This is an illustration to the famous story, given in Plutarch's Life of Alexander, of how Alexander the Great encountered the cynic philosopher Diogenes living in a wooden tub on the outskirts of Corinth. On being asked if there was anything he wanted, Diogenes replied that he would like Alexander to move out of his sun. Martin displays a typical multitude of tiny figures against a fantastic townscape.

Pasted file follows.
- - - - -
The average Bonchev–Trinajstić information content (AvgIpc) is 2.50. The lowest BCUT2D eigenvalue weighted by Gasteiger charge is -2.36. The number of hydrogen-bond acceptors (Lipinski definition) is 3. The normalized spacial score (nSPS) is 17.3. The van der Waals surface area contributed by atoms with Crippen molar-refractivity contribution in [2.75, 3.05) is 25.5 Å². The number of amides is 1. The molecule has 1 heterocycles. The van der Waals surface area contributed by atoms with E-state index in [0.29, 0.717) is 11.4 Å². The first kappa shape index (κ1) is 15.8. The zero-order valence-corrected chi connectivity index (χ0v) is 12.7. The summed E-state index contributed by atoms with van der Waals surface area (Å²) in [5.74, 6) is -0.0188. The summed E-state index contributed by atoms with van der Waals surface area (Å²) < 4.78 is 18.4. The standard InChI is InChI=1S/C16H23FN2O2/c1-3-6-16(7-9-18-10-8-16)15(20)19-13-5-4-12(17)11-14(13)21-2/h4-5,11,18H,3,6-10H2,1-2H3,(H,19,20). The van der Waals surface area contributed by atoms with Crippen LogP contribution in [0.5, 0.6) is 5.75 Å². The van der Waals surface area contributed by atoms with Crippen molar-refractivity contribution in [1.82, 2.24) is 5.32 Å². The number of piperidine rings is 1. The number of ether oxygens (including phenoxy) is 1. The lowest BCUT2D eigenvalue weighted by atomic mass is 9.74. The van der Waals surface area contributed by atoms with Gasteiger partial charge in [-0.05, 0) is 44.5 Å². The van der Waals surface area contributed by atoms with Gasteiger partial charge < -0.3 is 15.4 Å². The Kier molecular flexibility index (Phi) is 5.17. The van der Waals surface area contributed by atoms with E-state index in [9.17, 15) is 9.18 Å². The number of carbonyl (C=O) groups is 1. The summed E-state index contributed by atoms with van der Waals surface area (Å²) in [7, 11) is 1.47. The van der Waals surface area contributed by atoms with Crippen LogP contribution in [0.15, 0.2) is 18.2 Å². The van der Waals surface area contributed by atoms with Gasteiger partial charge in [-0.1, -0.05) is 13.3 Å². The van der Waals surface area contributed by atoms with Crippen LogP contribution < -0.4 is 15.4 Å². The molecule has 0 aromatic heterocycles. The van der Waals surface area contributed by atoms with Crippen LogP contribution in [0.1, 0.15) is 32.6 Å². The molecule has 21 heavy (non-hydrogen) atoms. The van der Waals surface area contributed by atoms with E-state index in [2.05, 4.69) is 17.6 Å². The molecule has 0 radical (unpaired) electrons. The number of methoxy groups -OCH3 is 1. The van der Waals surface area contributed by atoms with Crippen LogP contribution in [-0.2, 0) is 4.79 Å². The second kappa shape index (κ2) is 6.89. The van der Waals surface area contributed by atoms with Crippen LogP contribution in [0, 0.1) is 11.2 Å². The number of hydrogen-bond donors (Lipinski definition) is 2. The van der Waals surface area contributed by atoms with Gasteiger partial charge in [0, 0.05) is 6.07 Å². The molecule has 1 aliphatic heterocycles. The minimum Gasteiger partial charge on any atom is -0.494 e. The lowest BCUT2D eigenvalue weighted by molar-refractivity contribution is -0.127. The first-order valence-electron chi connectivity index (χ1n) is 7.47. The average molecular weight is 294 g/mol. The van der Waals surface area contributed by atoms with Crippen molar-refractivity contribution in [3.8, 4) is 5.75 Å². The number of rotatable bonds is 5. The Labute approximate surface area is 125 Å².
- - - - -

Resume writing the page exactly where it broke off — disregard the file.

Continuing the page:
Martin had already treated the subject in a number of works including a small sepia drawing of 1817 (Oxford, Ashmolean Museum); a small oil exhibited at the Egyptian Hall in 1822 (formerly Col. M. H. Grant collection), and a watercolour engraved by E. Finden in two different versions in 1827 (London, Victoria and Albert Museum). This last watercolour is squarer in format than the present version, 9 7/8 x 12 3/8 in., and shows the water descending on the left in two distinct falls, with a less varied and elaborate architectural background (see C. Johnstone, John Martin, London, 1974, p. 68, illustrated in colour).